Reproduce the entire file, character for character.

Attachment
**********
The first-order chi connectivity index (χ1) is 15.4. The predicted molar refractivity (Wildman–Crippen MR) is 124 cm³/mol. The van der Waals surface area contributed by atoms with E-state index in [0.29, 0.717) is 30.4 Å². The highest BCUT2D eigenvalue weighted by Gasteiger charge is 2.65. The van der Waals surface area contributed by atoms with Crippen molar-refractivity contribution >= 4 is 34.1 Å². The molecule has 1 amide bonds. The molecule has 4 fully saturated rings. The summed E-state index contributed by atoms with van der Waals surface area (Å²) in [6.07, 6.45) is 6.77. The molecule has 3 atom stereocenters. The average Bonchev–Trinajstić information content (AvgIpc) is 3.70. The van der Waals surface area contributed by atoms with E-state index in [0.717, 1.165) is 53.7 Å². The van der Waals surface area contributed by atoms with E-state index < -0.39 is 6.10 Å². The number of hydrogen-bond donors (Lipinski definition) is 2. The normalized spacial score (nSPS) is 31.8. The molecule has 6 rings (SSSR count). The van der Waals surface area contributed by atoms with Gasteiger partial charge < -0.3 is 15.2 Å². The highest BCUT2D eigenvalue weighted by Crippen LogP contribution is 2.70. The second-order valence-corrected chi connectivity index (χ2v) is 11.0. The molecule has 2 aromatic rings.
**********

The first-order chi connectivity index (χ1) is 15.4. The predicted molar refractivity (Wildman–Crippen MR) is 124 cm³/mol. The van der Waals surface area contributed by atoms with E-state index in [0.29, 0.717) is 30.4 Å². The highest BCUT2D eigenvalue weighted by Gasteiger charge is 2.65. The van der Waals surface area contributed by atoms with Crippen molar-refractivity contribution >= 4 is 34.1 Å². The molecule has 1 amide bonds. The molecule has 4 fully saturated rings. The summed E-state index contributed by atoms with van der Waals surface area (Å²) in [6.07, 6.45) is 6.77. The molecule has 3 atom stereocenters. The average Bonchev–Trinajstić information content (AvgIpc) is 3.70. The van der Waals surface area contributed by atoms with E-state index in [0.717, 1.165) is 53.7 Å². The van der Waals surface area contributed by atoms with E-state index < -0.39 is 6.10 Å². The number of hydrogen-bond donors (Lipinski definition) is 2. The normalized spacial score (nSPS) is 31.8. The molecule has 6 rings (SSSR count). The van der Waals surface area contributed by atoms with Gasteiger partial charge < -0.3 is 15.2 Å². The highest BCUT2D eigenvalue weighted by Crippen LogP contribution is 2.70. The second-order valence-corrected chi connectivity index (χ2v) is 11.0. The molecule has 2 aromatic rings.